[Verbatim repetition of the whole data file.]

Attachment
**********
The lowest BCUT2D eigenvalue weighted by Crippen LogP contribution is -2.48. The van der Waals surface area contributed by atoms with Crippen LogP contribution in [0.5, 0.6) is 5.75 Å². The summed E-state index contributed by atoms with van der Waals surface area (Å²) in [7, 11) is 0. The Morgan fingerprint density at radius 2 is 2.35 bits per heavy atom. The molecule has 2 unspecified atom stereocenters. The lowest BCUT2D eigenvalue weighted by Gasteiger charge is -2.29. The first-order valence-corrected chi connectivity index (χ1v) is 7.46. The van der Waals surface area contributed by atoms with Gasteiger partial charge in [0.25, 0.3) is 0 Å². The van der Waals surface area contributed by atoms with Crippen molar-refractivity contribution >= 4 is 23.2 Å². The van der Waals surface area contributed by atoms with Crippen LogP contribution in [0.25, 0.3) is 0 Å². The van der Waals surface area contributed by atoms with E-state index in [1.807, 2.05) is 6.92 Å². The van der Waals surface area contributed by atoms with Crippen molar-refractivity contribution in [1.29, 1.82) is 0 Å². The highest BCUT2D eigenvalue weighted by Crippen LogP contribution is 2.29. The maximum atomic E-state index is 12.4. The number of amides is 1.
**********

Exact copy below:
The lowest BCUT2D eigenvalue weighted by Crippen LogP contribution is -2.48. The van der Waals surface area contributed by atoms with Crippen LogP contribution in [0.5, 0.6) is 5.75 Å². The summed E-state index contributed by atoms with van der Waals surface area (Å²) in [7, 11) is 0. The Morgan fingerprint density at radius 2 is 2.35 bits per heavy atom. The molecule has 2 unspecified atom stereocenters. The lowest BCUT2D eigenvalue weighted by Gasteiger charge is -2.29. The first-order valence-corrected chi connectivity index (χ1v) is 7.46. The van der Waals surface area contributed by atoms with Gasteiger partial charge in [0.25, 0.3) is 0 Å². The van der Waals surface area contributed by atoms with Crippen molar-refractivity contribution >= 4 is 23.2 Å². The van der Waals surface area contributed by atoms with Crippen LogP contribution in [0.25, 0.3) is 0 Å². The van der Waals surface area contributed by atoms with E-state index in [1.807, 2.05) is 6.92 Å². The van der Waals surface area contributed by atoms with Crippen molar-refractivity contribution in [1.29, 1.82) is 0 Å². The highest BCUT2D eigenvalue weighted by Crippen LogP contribution is 2.29. The maximum atomic E-state index is 12.4. The number of amides is 1.